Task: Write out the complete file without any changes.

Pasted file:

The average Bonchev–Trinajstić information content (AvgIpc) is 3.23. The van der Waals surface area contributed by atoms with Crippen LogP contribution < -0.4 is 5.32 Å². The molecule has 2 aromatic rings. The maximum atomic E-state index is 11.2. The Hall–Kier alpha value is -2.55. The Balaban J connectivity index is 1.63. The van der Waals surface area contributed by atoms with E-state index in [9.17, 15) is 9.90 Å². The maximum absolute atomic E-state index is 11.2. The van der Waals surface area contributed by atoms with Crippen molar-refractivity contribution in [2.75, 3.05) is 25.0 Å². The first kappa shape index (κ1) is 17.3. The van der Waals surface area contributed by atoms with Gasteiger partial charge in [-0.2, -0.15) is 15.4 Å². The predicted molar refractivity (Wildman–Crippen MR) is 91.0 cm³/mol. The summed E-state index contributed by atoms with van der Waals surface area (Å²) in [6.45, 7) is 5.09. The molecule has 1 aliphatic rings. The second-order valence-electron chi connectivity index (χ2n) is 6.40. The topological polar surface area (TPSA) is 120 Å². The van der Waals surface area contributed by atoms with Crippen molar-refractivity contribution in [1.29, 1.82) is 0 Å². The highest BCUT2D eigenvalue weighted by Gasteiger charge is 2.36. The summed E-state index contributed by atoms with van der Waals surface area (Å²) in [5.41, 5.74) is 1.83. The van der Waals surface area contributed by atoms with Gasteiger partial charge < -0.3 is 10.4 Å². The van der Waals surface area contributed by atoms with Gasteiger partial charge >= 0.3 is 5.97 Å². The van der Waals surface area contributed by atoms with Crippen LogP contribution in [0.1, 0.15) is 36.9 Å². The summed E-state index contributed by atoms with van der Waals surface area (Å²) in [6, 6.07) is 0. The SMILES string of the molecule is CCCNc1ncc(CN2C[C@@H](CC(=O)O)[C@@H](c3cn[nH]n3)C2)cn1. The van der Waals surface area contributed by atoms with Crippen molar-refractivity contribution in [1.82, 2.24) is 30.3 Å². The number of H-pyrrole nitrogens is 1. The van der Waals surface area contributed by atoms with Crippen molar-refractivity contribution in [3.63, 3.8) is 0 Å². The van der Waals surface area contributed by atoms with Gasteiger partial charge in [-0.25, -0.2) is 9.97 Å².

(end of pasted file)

The average Bonchev–Trinajstić information content (AvgIpc) is 3.23. The van der Waals surface area contributed by atoms with Crippen LogP contribution < -0.4 is 5.32 Å². The molecule has 2 aromatic rings. The maximum atomic E-state index is 11.2. The Hall–Kier alpha value is -2.55. The Balaban J connectivity index is 1.63. The van der Waals surface area contributed by atoms with E-state index in [9.17, 15) is 9.90 Å². The maximum absolute atomic E-state index is 11.2. The van der Waals surface area contributed by atoms with Crippen molar-refractivity contribution in [2.75, 3.05) is 25.0 Å². The first kappa shape index (κ1) is 17.3. The van der Waals surface area contributed by atoms with Gasteiger partial charge in [-0.2, -0.15) is 15.4 Å². The predicted molar refractivity (Wildman–Crippen MR) is 91.0 cm³/mol. The summed E-state index contributed by atoms with van der Waals surface area (Å²) in [6.45, 7) is 5.09. The molecule has 1 aliphatic rings. The second-order valence-electron chi connectivity index (χ2n) is 6.40. The topological polar surface area (TPSA) is 120 Å². The van der Waals surface area contributed by atoms with Crippen molar-refractivity contribution in [1.29, 1.82) is 0 Å². The highest BCUT2D eigenvalue weighted by Gasteiger charge is 2.36. The summed E-state index contributed by atoms with van der Waals surface area (Å²) in [5.41, 5.74) is 1.83. The van der Waals surface area contributed by atoms with Gasteiger partial charge < -0.3 is 10.4 Å². The van der Waals surface area contributed by atoms with Gasteiger partial charge >= 0.3 is 5.97 Å². The van der Waals surface area contributed by atoms with Crippen LogP contribution in [0.1, 0.15) is 36.9 Å². The summed E-state index contributed by atoms with van der Waals surface area (Å²) in [6, 6.07) is 0. The SMILES string of the molecule is CCCNc1ncc(CN2C[C@@H](CC(=O)O)[C@@H](c3cn[nH]n3)C2)cn1. The van der Waals surface area contributed by atoms with Crippen molar-refractivity contribution in [1.82, 2.24) is 30.3 Å². The number of H-pyrrole nitrogens is 1. The van der Waals surface area contributed by atoms with Crippen molar-refractivity contribution in [3.63, 3.8) is 0 Å². The van der Waals surface area contributed by atoms with Gasteiger partial charge in [-0.25, -0.2) is 9.97 Å².